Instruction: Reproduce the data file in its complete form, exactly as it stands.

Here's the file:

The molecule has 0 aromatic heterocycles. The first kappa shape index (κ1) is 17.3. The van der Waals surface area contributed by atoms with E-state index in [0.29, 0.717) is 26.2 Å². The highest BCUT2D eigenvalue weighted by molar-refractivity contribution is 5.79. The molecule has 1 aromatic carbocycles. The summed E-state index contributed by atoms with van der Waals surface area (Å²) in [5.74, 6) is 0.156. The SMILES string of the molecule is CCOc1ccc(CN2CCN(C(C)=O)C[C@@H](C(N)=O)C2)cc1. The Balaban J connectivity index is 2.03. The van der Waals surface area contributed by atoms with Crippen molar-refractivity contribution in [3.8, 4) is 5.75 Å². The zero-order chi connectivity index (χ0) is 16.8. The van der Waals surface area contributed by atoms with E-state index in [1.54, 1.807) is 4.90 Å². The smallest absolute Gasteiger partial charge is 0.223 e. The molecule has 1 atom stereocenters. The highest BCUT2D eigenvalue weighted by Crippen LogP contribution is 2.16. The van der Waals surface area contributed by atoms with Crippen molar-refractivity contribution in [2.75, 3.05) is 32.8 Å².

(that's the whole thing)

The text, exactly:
The molecule has 0 aromatic heterocycles. The first kappa shape index (κ1) is 17.3. The van der Waals surface area contributed by atoms with E-state index in [0.29, 0.717) is 26.2 Å². The highest BCUT2D eigenvalue weighted by molar-refractivity contribution is 5.79. The molecule has 1 aromatic carbocycles. The summed E-state index contributed by atoms with van der Waals surface area (Å²) in [5.74, 6) is 0.156. The SMILES string of the molecule is CCOc1ccc(CN2CCN(C(C)=O)C[C@@H](C(N)=O)C2)cc1. The Balaban J connectivity index is 2.03. The van der Waals surface area contributed by atoms with Crippen molar-refractivity contribution in [3.8, 4) is 5.75 Å². The zero-order chi connectivity index (χ0) is 16.8. The van der Waals surface area contributed by atoms with E-state index in [1.54, 1.807) is 4.90 Å². The smallest absolute Gasteiger partial charge is 0.223 e. The molecule has 1 atom stereocenters. The highest BCUT2D eigenvalue weighted by Crippen LogP contribution is 2.16. The van der Waals surface area contributed by atoms with Crippen molar-refractivity contribution in [2.75, 3.05) is 32.8 Å².